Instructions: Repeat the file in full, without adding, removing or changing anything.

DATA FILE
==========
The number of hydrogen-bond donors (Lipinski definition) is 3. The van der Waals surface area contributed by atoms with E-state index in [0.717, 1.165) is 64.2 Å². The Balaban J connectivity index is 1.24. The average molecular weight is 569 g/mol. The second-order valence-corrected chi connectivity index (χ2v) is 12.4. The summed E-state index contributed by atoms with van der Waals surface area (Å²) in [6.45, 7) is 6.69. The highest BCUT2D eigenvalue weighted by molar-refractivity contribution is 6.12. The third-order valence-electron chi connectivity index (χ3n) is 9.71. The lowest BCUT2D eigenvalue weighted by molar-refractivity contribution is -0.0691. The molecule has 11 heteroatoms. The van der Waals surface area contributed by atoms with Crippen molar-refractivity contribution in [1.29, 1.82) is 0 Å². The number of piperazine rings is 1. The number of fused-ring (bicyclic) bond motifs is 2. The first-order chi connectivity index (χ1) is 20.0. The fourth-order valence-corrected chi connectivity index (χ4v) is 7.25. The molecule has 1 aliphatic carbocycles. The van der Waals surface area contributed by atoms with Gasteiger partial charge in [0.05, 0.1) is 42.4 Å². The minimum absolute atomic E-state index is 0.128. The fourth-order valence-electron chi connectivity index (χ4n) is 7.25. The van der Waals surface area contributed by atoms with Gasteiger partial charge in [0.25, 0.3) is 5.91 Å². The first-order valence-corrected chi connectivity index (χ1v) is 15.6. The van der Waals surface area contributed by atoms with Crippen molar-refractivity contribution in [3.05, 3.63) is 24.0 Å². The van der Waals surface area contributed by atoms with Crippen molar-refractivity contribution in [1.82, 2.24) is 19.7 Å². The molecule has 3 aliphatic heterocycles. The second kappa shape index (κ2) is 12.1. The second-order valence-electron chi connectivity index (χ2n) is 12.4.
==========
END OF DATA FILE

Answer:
The number of hydrogen-bond donors (Lipinski definition) is 3. The van der Waals surface area contributed by atoms with E-state index in [0.717, 1.165) is 64.2 Å². The Balaban J connectivity index is 1.24. The average molecular weight is 569 g/mol. The second-order valence-corrected chi connectivity index (χ2v) is 12.4. The summed E-state index contributed by atoms with van der Waals surface area (Å²) in [6.45, 7) is 6.69. The highest BCUT2D eigenvalue weighted by molar-refractivity contribution is 6.12. The third-order valence-electron chi connectivity index (χ3n) is 9.71. The lowest BCUT2D eigenvalue weighted by molar-refractivity contribution is -0.0691. The molecule has 11 heteroatoms. The van der Waals surface area contributed by atoms with Crippen molar-refractivity contribution in [1.29, 1.82) is 0 Å². The number of piperazine rings is 1. The number of fused-ring (bicyclic) bond motifs is 2. The first-order chi connectivity index (χ1) is 20.0. The fourth-order valence-corrected chi connectivity index (χ4v) is 7.25. The molecule has 1 aliphatic carbocycles. The van der Waals surface area contributed by atoms with Gasteiger partial charge in [0.05, 0.1) is 42.4 Å². The minimum absolute atomic E-state index is 0.128. The fourth-order valence-electron chi connectivity index (χ4n) is 7.25. The van der Waals surface area contributed by atoms with Gasteiger partial charge in [0.25, 0.3) is 5.91 Å². The first-order valence-corrected chi connectivity index (χ1v) is 15.6. The van der Waals surface area contributed by atoms with Crippen molar-refractivity contribution in [3.05, 3.63) is 24.0 Å². The van der Waals surface area contributed by atoms with Crippen molar-refractivity contribution in [1.82, 2.24) is 19.7 Å². The molecule has 3 aliphatic heterocycles. The second kappa shape index (κ2) is 12.1. The second-order valence-electron chi connectivity index (χ2n) is 12.4.